We conclude that in the case at bar the personal right to go on the land to remove sand and gravel was not exclusively for the enjoyment of a dominant estate; was distinct from any ownership of other lands; and was, therefore, a profit a prendre in gross.
 The present reservation was merely the right to go on the land and remove sand and gravel as opposed to the right to sell sand and gravel in place, the critical distinction being that the substances must be severed from the ground before title to the substance passes. See 1 Thompson on Real Property, § 136, p. 519. The reservation here does not convey an interest in or right to the sand and gravel in place which under mining law would create a severable and independent legal estate in the land. Vance v. Pritchard, 213 N.C. 552, 197 S.E. 182 (1938). Instead, the profit a prendre merely reserves the privilege of entering [“right of ingress, egress and regress over any part of said land”] to remove the sand and gravel, and no right exists in the material until it is severed.
 Appellant assigns as error the submission to the jury of appellee’s equitable affirmative defense of laches., We think the issue was properly submitted. The facts in the case sub judice are similar to the facts in Matthews Slate Co. v. Advance Industrial S. Co., 185 App. Div. 74, 172 N.Y. Supp. 830 (1918). There a profit a prendre was reserved by the grantor in the accumulating waste slate of a quarry which was conveyed to the grantee. No one removed the waste slate for 33 years and there was little use for it until a new process of roof-surfacing was discovered. The Court held the evidence of nonuse accompanied by other circumstances showing an intention to abandon was sufficient to prevent the grantor from exercising the rights *684reserved in the conveyance. See also Council v. Sanderlin, supra; “Servitudes-Appurtenant or In Gross,” 29 Yale Law Journal 218 (1919); compare Gerhard v. Stephens, 68 Cal. 2d 864, 442 P. 2d 692, 69 Cal. Rptr. 612 (1968).
Here appellee raised the defense of laches in his pleadings, and there is sufficient evidence to support such a charge in defense of appellant’s claim for injunctive relief and damages. 7 Strong, N. C. Index 2d, Trial, § 40, pp. 351-352. Nor do we find error in the court’s charge concerning this issue.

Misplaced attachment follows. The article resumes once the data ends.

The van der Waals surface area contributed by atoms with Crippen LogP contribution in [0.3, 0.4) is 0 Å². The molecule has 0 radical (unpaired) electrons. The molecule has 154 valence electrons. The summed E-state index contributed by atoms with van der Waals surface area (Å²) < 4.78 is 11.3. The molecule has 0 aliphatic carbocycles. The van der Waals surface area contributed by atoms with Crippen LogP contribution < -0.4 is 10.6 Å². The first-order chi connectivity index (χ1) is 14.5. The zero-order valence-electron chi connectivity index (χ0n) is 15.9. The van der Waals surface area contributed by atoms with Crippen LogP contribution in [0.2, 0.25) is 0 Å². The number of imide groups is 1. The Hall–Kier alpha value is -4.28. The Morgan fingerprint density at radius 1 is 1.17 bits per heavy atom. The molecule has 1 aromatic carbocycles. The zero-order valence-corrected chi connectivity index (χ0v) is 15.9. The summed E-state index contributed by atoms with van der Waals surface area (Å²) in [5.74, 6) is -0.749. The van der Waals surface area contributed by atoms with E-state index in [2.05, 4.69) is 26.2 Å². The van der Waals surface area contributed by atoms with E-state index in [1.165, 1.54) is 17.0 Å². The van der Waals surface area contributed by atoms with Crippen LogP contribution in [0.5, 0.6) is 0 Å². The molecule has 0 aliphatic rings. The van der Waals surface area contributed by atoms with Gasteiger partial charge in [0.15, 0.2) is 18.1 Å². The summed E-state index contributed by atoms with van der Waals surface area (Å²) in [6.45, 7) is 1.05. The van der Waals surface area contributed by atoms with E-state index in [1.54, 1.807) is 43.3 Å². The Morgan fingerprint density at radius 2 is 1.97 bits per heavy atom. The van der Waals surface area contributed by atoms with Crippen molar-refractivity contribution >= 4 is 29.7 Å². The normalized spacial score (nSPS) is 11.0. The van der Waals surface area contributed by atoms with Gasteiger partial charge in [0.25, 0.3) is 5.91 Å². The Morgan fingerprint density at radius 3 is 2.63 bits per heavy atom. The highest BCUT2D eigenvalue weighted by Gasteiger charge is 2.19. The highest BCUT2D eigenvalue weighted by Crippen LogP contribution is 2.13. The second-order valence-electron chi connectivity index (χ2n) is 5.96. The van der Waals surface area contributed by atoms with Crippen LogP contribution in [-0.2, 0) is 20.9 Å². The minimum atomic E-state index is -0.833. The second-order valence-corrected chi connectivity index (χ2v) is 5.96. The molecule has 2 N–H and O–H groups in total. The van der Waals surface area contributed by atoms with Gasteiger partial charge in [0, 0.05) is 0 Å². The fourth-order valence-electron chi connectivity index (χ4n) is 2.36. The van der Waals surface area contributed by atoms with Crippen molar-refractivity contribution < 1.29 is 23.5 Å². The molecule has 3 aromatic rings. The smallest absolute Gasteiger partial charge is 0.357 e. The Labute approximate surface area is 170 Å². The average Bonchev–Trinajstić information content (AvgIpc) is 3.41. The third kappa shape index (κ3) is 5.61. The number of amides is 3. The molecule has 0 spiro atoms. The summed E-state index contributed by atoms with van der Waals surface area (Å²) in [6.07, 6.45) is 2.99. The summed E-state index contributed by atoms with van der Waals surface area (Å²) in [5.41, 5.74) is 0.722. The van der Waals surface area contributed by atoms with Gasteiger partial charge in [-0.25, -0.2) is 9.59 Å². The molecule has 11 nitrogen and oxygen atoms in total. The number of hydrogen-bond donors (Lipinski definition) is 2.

“ . . . The doctrine of laches may be defined generally as a rule of equity by which equitable relief is denied to one who has been guilty of unconscionable delay, as shown by surrounding facts and circumstances, in seeking that relief. ‘Laches’ has been defined as such neglect or omission to assert a right, taken in conjunction with lapse of time and other circumstances causing prejudice to an adverse party, as will operate as a bar in equity.
. . . The idea of laches is embodied also in the words ‘acquiescence,’ ‘election,’ ‘estoppel,’ ‘abandonment,’ and ‘ratification.’ ” 27 Am. Jur. 2d, Equity, § 152, pp. 687-688; see also 3 Strong, N. C. Index 2d, Equity, § 2, p. 551; Howell v. Alexander, 3 N. C. App. 371, 165 S.E. 2d 256 (1969).
We do not find any merit in the appellant’s contention that appellee has not been prejudiced when the evidence clearly tends to show that appellee made numerous improvements to the 35-acre tract in the mistaken belief that appellant and its predecessors had abandoned all claim to the profit a prendre; that appellee paid taxes on all 331 acres while appellant has never listed the 35-acre parcel for tax purposes; and that appel-lee has dug from five to eight feet of topsoil from five acres of the 35-acre tract in order to make removal of the sand possible.
The lapse of approximately 15 years between the time of the execution of the reservation by deed and the time appellant tried to exercise that privilege was sufficient, when coupled with the other facts of this' case, to prevent appellant from removing any sand and gravel from appellee’s land.
*685Although we do not discuss the remaining assignments of error, we have considered them and find them to be without merit.
Judges Vaughn and Graham concur.